Through the experience of the Latin American debt crisis in the 1980s and the Asian financial crisis of 1997-98, the countries of the South have realized that they have to create their own policy space and craft out policies based on their own circumstances. Thus, they managed to grow steadily over the last two decades and were able to weather the 2008-09 Great Recession remarkably well to anchor the global economic recovery.

The Global South is no longer a collection of “despised, the insulted, the hurt, the dispossessed – in short, the underdogs”; they are the drivers of the global economy.

Challenges

However, the issues facing developing countries are more complex now. They are faced with issues of inequalities and insecurities which affect social cohesion; climate change and uneven competition in global markets when key global negotiations on trade and climate change have broken down. They also face the potential danger of weakening of solidarity as the members of the Global South seek different interests.

It does not help when governance failure occurs in a number of developing countries; when some are ripped apart by violent internal or regional conflicts, or manipulated because of rising extremisms of many sorts. Corruption, lack of accountability and trampling of human rights are an affront to the aspirations of independence and hinder the fulfilment of development and dignity for all. The governance failures and divided societies within have also weakened the developing South’s ability to deal with issues of international governance in the globalizing world, and our common future even with “Rising Asia”.

The time has come for the rising Global South to collectively work for the unfinished business of a new international economic order that today has to take a more integrated and universal approach for people, planet and prosperity as highlighted in the 2030 Agenda for Sustainable Development; to stabilize commodity prices; to improve export incomes; to ensure food security; to demand improved access to markets in developed countries; to put a stop to the siphoning of capital through dubious transfer pricing arrangements of multinational corporations and international tax havens; to eliminate the instability of the international monetary system; to ensure full and effective participation in all decision-making in all global bodies, including the IMF and the World Bank, and in formulating an equitable and durable monetary system.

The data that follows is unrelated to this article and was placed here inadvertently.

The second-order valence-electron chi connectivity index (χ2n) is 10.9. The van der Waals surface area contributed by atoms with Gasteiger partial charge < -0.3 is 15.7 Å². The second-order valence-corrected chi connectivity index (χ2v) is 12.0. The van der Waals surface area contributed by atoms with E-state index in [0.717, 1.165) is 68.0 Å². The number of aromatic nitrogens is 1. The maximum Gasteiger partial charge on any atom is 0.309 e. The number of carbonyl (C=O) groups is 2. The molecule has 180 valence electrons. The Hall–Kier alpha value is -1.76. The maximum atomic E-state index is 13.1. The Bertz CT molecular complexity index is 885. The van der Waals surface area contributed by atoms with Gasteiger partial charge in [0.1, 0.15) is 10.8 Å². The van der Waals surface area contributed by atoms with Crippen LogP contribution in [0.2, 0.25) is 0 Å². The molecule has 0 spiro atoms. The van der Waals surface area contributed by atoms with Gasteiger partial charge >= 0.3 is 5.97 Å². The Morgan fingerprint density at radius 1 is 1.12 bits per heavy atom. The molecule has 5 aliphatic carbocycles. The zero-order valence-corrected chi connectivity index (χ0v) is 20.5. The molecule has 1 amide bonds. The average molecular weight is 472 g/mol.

However, the developing South must lead by putting its own house in order; improve democratic governance, respect human rights especially women’s human rights, and ensure wider freedom of its own citizens to reestablish legitimacy and trust through a new social contract that responds to the needs and hopes of all citizens, not just in form but in substance.

In the spirit of Bandung, they have to work together for the prosperity of their people and to protect humanity’s common good, especially our planet. They should recall the message, “All of us … are united by more important things than those which superficially divide us … And we are united by a common determination to preserve and stabilize peace in the world...”

It is time to come together and advance together to address the risks and challenges that confront our world and harness the opportunities to build a more inclusive and sustainable future of shared prosperity. Only then can we sing:

A cry of defiance, and not of fear,

A voice in the darkness, a knock at the door,

And a word that shall echo for evermore!

(Longfellow; from President Sukarno’s opening speech) (IPS)         

Noeleen Heyzer was formerly Executive Secretary of the UN Economic and Social Commission for Asia and the Pacific (UN-ESCAP) and Under-Secretary-General of the UN. She was also special advisor to the UN Secretary-General for Timor Leste. Anis Chowdhury, former professor of economics at the University of Western Sydney, held senior UN positions during 2008-15 in New York and Bangkok.

Third World Economics, Issue No. 637, 16-31 March 2017, pp15-16